December 11 – The Legos Have Arrived


For reasons very different and mostly not comparable, I love both the Christmases we will celebrate on December 25. I love better Christmas and I love lesser Christmas.

Yes, the Christmas that celebrates the birth of Jesus Christ is the better Christmas, and it always will be. I love the story. I love a crèche with shepherds gathered around the manger and the mother and child, Joseph looking on from behind. My life has been forever changed by the reality that “to you is born this day in the city of David a Savior, who is Christ the Lord.”

Wesley’s “Hark! the Herald Angels Sing” may still be my favorite song of this first and best Christmas, and this is the best of the verses:

Hail the heaven-born Prince of Peace!
Hail the Sun of Righteousness!
Light and life to all He brings,
Risen with healing in His wings.
Mild He lays His glory by,
Born that man no more may die.
Born to raise the sons of earth,
Born to give them second birth.

But I also like Christina Rossetti’s hauntingly beautiful “In the Bleak Midwinter”:

Our God, Heaven cannot hold Him, nor earth sustain;
Heaven and earth shall flee away when He comes to reign.
In the bleak midwinter a stable place sufficed
The Lord God Almighty, Jesus Christ.

I love the Christmas that celebrates the Messiah’s birth.

But I love the lesser Christmas, too. I love the Christmas of trees and lights and ornaments. I love the Christmas of stockings and sleigh bells. I love presents and ribbons and a child’s shout of delight when that present is opened.

It’s not all that hard to keep the better and the lesser Christmases separate, and except for a little overlap, it is best to keep them separate. There are far fewer skirmishes in the Christmas wars when you do. No need to theologize candy canes or to make maudlin sentiment the “real” meaning of Christmas.

I am looking forward to a merry lesser Christmas this year. Becky and I will see all our children and grandchildren in two shifts – the Massachusetts and Memphis branches here in Langhorne as we celebrate both better and lesser Christmases, and then a trip to Michigan for a few of the Twelve Days of (mostly lesser) Christmas.

I think my anticipation of the lesser Christmas took a quantum leap when UPS delivered the Legos. Please don’t tell him, but we’re giving Caleb, our five-year old grandson, a big tub of “classic” Legos. No rocket ship parts or little scuba tanks and flippers, just bricks and wheels to build houses and trucks (and pirate ships). I plan on spending as much of Christmas Day as possible on the floor with Caleb going wherever his imagination wants to take our Lego creations.

Of course, Becky and I will read books to Caleb and two-year old Esther (she is going to love those design blocks). Six-month old Gideon is not quite ready for literary breaks or imaginary play. Becky is the world’s best gift-giver and, it’s going to be a wonderful time with Caleb, Esther, and Gideon; Christopher and Katie, Uncle Jonathan and Auntie Alanna.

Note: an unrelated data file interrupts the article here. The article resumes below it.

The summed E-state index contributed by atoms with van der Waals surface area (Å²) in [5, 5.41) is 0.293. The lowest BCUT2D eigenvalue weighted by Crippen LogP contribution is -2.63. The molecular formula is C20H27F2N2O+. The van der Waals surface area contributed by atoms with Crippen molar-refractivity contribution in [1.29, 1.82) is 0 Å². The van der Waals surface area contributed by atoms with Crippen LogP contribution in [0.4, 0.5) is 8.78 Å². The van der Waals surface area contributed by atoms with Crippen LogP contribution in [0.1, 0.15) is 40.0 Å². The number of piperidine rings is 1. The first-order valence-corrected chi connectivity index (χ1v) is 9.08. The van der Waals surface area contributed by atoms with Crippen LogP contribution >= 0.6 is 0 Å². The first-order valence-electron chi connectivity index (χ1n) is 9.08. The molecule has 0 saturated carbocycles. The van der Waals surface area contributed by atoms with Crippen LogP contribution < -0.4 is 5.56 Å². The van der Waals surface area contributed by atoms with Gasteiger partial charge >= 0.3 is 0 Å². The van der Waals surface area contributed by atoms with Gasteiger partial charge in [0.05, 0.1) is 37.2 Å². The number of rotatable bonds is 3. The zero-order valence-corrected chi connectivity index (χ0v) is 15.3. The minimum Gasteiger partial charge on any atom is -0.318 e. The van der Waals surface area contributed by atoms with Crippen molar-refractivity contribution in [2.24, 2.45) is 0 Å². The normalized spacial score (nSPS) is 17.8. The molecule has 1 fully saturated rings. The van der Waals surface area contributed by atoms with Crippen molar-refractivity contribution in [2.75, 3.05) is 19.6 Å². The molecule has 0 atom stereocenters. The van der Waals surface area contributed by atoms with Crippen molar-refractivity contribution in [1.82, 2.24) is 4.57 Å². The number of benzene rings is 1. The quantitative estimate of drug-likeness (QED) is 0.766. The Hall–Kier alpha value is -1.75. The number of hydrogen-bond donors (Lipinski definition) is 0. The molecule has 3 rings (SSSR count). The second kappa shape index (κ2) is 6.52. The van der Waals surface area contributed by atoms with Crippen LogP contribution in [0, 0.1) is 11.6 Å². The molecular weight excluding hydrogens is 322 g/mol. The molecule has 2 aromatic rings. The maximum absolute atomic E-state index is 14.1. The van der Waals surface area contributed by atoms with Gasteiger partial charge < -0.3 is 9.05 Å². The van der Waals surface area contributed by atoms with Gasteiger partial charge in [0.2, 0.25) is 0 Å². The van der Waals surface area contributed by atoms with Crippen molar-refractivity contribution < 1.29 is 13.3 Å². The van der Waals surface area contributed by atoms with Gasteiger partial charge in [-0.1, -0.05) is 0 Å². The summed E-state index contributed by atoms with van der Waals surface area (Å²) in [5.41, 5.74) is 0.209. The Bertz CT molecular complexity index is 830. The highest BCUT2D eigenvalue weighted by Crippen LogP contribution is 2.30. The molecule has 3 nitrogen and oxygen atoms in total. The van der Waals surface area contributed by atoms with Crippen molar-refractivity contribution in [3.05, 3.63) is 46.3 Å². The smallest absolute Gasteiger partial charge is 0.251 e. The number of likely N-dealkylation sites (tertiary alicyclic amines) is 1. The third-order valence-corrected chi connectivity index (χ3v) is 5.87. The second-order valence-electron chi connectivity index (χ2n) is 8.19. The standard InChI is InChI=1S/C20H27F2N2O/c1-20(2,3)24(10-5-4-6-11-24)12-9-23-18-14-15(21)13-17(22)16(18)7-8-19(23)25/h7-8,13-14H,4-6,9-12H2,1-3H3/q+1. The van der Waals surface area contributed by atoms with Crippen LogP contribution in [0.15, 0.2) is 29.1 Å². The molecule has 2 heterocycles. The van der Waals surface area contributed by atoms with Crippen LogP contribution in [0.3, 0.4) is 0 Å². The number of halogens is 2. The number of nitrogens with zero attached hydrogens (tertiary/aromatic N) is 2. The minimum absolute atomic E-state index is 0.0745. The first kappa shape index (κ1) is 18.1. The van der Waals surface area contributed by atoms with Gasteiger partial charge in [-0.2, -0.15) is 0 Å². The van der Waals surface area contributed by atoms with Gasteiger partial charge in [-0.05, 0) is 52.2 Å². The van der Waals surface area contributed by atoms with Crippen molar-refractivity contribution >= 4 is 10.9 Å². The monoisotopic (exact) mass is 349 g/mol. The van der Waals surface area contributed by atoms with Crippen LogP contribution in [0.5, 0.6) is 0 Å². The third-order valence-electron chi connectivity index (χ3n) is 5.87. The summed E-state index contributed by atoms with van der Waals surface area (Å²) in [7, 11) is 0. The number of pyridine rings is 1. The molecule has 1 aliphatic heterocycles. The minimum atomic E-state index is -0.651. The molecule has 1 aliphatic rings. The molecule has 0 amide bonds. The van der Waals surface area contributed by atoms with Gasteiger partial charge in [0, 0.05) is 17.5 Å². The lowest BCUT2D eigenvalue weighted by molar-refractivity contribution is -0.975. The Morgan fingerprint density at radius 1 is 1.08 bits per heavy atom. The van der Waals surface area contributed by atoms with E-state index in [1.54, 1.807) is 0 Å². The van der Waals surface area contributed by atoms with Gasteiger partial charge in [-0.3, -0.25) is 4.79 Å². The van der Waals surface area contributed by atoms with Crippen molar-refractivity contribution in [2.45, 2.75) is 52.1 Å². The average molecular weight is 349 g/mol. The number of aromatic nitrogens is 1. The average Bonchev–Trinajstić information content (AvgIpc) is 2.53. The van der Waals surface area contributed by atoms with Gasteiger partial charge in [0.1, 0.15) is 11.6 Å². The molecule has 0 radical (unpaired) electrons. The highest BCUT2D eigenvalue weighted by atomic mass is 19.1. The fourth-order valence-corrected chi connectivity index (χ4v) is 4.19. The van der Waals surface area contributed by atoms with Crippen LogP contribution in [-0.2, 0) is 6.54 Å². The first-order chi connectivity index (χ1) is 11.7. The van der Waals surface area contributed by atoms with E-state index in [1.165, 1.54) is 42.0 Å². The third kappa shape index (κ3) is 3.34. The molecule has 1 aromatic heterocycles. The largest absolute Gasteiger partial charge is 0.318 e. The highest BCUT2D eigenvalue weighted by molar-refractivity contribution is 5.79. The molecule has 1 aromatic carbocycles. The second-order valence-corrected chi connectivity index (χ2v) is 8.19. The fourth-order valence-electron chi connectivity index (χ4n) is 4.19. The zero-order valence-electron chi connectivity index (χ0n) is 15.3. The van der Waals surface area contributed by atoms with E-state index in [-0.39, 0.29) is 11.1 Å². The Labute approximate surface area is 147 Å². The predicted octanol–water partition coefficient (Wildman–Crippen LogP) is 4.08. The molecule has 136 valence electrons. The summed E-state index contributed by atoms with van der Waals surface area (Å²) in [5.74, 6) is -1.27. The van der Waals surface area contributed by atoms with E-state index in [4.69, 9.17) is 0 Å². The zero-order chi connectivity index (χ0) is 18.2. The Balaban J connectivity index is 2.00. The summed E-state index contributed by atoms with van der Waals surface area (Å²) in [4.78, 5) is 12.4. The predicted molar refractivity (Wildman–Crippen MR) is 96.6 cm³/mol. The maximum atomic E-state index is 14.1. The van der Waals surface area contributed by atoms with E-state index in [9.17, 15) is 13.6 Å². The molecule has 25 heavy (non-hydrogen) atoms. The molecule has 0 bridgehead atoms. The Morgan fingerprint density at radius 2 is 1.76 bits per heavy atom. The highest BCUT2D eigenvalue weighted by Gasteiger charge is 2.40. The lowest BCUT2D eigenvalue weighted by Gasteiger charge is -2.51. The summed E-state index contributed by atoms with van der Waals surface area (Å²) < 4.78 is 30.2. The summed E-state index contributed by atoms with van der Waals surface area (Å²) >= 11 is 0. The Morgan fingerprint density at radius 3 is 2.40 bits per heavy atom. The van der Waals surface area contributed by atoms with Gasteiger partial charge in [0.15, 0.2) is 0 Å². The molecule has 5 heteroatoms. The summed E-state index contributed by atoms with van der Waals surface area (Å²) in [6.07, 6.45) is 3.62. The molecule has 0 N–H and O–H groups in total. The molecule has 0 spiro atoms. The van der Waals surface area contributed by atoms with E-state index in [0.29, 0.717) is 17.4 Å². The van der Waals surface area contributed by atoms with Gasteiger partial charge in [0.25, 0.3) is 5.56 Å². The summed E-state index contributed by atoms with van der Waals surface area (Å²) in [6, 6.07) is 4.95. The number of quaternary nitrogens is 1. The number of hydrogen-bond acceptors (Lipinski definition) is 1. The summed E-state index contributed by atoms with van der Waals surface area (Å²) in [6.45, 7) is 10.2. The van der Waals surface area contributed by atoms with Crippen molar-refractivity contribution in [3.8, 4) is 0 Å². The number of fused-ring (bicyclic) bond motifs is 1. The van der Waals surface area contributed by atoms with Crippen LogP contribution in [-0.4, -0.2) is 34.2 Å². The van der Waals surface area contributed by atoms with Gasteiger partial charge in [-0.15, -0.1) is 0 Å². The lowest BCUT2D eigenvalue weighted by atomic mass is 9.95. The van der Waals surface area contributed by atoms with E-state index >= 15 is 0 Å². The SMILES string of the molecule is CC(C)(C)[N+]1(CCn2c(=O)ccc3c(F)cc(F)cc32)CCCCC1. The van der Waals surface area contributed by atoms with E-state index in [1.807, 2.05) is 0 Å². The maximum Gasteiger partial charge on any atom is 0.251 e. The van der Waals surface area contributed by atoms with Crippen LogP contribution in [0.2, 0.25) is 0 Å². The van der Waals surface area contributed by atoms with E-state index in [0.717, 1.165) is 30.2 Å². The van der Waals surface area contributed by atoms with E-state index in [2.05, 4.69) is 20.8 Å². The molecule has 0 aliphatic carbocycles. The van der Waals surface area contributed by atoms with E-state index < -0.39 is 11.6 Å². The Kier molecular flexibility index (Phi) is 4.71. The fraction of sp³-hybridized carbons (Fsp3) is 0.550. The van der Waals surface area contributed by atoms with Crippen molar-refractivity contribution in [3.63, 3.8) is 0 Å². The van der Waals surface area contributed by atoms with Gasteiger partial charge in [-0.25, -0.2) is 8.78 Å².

I think it was when UPS delivered the Legos that I began to get really excited.

We’re hoping that the warm beginning to winter will last through our long drive to Michigan and back. Lena is nearly four with an imagination that matches or maybe exceeds her older cousin’s. Becky has found some toys and has made some dress-ups that will only make for lots more time on their living room floor. One-year old Ada will be busy putting her new baby doll to bed and chattering away with words even her mom and dad don’t quite understand. Ryan and Katharine are working hard to make their lesser Christmas simple and calm. We love it.

I have great expectations for our celebration of the lesser Christmas. I don’t think I will be disappointed.

The celebration of the lesser Christmas is open to all comers and there is no particular reason to keep the Christ in this lesser Christmas, though I suspect that those who allow a little overlap between the better and the lesser Christmas enjoy the lesser a bit better than those who don’t. The better Christmas helps keep the lesser Christmas bounded by simplicity and love.

I think it was when UPS delivered the Legos that I began to get really excited about lesser Christmas coming soon.

On Christmas eve we will join our voices with Christians around the world – in Brazil and Burundi, in Syrian refugee camps and ancient cathedrals, singing with great anticipation of the coming of the one by whose saving love and sustaining Spirit we are able to sing “no more let sin and sorrows grow, nor thorns infest the ground.”

The angel message of good news of a great joy is still and always will be the best message ever. It is what we celebrate at better Christmas.

But without apologies, I can hardly wait until the Legos and the dress ups, the dolls and the books are unwrapped.

See you Sunday